The famine in the Sierra Tarahumara reveals a problem that goes beyond the current crisis— it demonstrates the structural exploitation of the Rarámuri, O’odam, Warixó and Odame peoples. Facied with an outpouring of solidarity and concern in the local, national and international public, the Governor of Chihuahua, Cesar Duarte, has said recently that both the government and society owe a “historical debt” to the Indian people of Mexico’s largest state.
With two years to go before the World Cup in Brazil, already people are questioning the massive evictions caused by the Cup’s enormous infrastructure projects and the legal privileges that must be conceded to the all-powerful FIFA, which has set itself up as a kind of super-state capable of imposing its own laws and special tribunals.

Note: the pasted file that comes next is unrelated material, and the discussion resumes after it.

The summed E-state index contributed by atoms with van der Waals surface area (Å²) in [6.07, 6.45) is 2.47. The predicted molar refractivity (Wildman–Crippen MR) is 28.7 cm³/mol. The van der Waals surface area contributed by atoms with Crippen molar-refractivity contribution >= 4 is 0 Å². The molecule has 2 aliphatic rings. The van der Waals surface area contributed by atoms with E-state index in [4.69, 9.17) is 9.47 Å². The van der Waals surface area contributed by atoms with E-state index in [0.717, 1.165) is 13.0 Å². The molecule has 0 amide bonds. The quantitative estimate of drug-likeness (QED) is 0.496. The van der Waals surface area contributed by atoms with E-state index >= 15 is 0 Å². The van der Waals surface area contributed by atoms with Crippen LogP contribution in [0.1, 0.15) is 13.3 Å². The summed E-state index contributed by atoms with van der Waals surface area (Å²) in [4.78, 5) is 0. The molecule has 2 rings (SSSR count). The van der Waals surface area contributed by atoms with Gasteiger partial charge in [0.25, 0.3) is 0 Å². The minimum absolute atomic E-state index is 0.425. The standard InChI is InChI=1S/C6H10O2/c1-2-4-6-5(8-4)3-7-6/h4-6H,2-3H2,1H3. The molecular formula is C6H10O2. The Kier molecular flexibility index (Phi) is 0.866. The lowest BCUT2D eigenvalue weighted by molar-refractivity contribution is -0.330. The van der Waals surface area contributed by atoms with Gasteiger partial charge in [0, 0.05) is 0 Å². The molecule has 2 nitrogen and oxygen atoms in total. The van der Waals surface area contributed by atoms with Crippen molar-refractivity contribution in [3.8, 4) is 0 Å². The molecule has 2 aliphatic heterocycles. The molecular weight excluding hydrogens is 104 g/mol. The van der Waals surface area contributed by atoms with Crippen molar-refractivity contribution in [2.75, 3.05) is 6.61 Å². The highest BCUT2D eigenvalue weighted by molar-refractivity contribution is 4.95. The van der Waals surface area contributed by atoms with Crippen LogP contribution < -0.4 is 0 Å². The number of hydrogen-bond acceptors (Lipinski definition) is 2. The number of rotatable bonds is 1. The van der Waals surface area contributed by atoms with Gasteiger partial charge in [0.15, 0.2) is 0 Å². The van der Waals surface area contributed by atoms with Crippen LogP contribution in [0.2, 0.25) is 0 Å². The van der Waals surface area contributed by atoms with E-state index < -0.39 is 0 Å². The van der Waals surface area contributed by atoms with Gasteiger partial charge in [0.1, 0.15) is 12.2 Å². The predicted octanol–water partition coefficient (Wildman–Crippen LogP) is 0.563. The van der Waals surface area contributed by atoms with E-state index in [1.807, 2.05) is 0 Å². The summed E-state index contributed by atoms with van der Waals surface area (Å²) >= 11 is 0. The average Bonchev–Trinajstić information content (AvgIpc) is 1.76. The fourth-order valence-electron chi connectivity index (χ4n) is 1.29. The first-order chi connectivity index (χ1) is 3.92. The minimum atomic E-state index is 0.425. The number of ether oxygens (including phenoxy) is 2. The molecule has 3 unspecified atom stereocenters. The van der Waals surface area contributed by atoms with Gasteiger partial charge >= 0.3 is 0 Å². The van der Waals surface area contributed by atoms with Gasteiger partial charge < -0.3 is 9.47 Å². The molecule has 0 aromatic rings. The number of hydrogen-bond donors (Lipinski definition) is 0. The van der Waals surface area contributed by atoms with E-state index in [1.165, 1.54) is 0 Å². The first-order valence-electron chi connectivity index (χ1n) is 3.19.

For over two decades, Smithfield has used NAFTA and the forces it unleashed to become one of the world’s largest growers, packers and exporters of hogs and pork. But the conditions created in Veracruz to help it make high profits, as one of Mexico’s largest pig producers, also plunged thousands of Veracruz residents into poverty.
But if not by force, how do we lower the levels of crime and violence that plague our countries? Colombia doesn’t only have the drug war model to offer the world; it is also home to initiatives that seek to connect at-risk youth to ways to regain self-esteem and to get them out of the only livelihood that doesn’t require academic credentials— crime.